You may be familiar with the
possible outcomes of an evaluation. But how might your child feel when you share evaluation results with her? Here are some common emotional reactions kids have and helpful things you can say in response.
1. Emotional Response: Confusion
In addition to not understanding the results, your child may be confused and worried about something else. How will this change her life? Will she have to leave her regular class? Will everyone know?
ease her concerns by explaining possible next steps. “You’ll probably start seeing a tutor after school. And instead of going to art class, you might go to a reading specialist. So you won’t be leaving in the middle of class.”
2. Emotional Response: Anger or Frustration
Your child may think it’s unfair that she has challenges when other kids don’t. She may react by saying: “Why do I have to be the one who has this? I’ll never be as successful as everyone else.”
Feeling like a victim is a normal response. You can help by acknowledging her feelings: “I understand why you’re
angry. But everyone has struggles sometimes. And we have a plan to make sure you get the help you deserve.” You can also explain the possible treatments or
that may be in her future.
3. Emotional Response: Depression or Apathy
how she feels about herself, your child may take the results as “proof” that she isn’t smart. Or she may be shocked and feel that she’s not the person she thought she was. Either way, the news can bring on a sense of helplessness. But taking action can often help.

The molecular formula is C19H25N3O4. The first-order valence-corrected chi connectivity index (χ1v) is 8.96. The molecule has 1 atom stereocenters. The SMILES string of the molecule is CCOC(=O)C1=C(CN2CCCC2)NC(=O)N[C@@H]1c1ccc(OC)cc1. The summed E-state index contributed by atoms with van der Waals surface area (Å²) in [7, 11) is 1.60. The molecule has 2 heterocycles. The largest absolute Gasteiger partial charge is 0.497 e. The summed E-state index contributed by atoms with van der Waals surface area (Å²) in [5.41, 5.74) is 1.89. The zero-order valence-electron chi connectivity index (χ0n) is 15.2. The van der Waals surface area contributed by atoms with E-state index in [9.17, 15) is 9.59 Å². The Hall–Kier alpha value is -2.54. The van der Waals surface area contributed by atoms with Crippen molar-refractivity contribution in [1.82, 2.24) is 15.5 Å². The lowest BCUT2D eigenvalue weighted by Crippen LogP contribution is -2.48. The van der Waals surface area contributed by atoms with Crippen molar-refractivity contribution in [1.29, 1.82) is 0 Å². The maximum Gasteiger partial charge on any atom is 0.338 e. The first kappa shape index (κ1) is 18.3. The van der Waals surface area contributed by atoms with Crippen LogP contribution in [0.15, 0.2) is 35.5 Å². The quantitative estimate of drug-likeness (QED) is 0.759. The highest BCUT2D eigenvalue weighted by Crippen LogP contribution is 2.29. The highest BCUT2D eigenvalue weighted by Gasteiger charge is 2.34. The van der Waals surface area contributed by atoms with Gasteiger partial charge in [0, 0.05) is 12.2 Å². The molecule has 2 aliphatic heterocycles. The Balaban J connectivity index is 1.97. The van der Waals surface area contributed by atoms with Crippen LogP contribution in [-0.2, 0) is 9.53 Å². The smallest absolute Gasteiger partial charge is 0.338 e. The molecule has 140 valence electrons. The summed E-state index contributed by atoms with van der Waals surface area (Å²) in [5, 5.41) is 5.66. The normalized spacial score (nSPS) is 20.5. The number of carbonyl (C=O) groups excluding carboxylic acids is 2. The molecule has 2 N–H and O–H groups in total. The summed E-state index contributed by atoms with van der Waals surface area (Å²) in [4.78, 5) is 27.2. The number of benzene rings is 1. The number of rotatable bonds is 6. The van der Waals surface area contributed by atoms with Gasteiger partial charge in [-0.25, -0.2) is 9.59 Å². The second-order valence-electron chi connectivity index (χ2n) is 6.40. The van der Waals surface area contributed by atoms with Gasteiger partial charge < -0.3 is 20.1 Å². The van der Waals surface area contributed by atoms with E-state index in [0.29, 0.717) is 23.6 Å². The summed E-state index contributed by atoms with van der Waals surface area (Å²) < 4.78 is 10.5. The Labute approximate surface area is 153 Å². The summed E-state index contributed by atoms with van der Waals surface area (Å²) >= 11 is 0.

Kids typically don’t want to be “different” from their peers. So your child might react by saying, “They don’t even know me! I’m just having a little trouble.” It may feel uncomfortable or even threatening to have her challenges pointed out.
You can help by saying, “This is really hard to hear. I understand that. But these results don’t change who you are: All they do are give us some information about how we can help you. And we’ll always include you in the discussions before we make decisions.”
5. Emotional Response: Guilt
When kids learn they may need outside help, it can trigger feelings of guilt. Your child may be concerned about money (“But aren’t tutors really expensive?”) or how her needs might affect her siblings (“Will you have to miss Ted’s game to take me?”).
You can reassure her by saying, “We’re all in this together. There may be times when money is tighter, but we wouldn’t trade you—or change you—for the world. If your brother needed help, we’d do the same for him.”
6. Emotional Response: Relief
For some kids, finding out they have learning or thinking differences can be a relief. Your child may say, “Finally! I knew something was different about me!” Evaluation results can confirm that her perceptions were right all along.
You can support her insights by saying, “It’s a relief for us, too, because now we have information to help you.” Emphasize that her diagnosis, if she has one, isn’t a “one size fits all” label, and that you’ll work with her support team in and out of school to get the services she needs.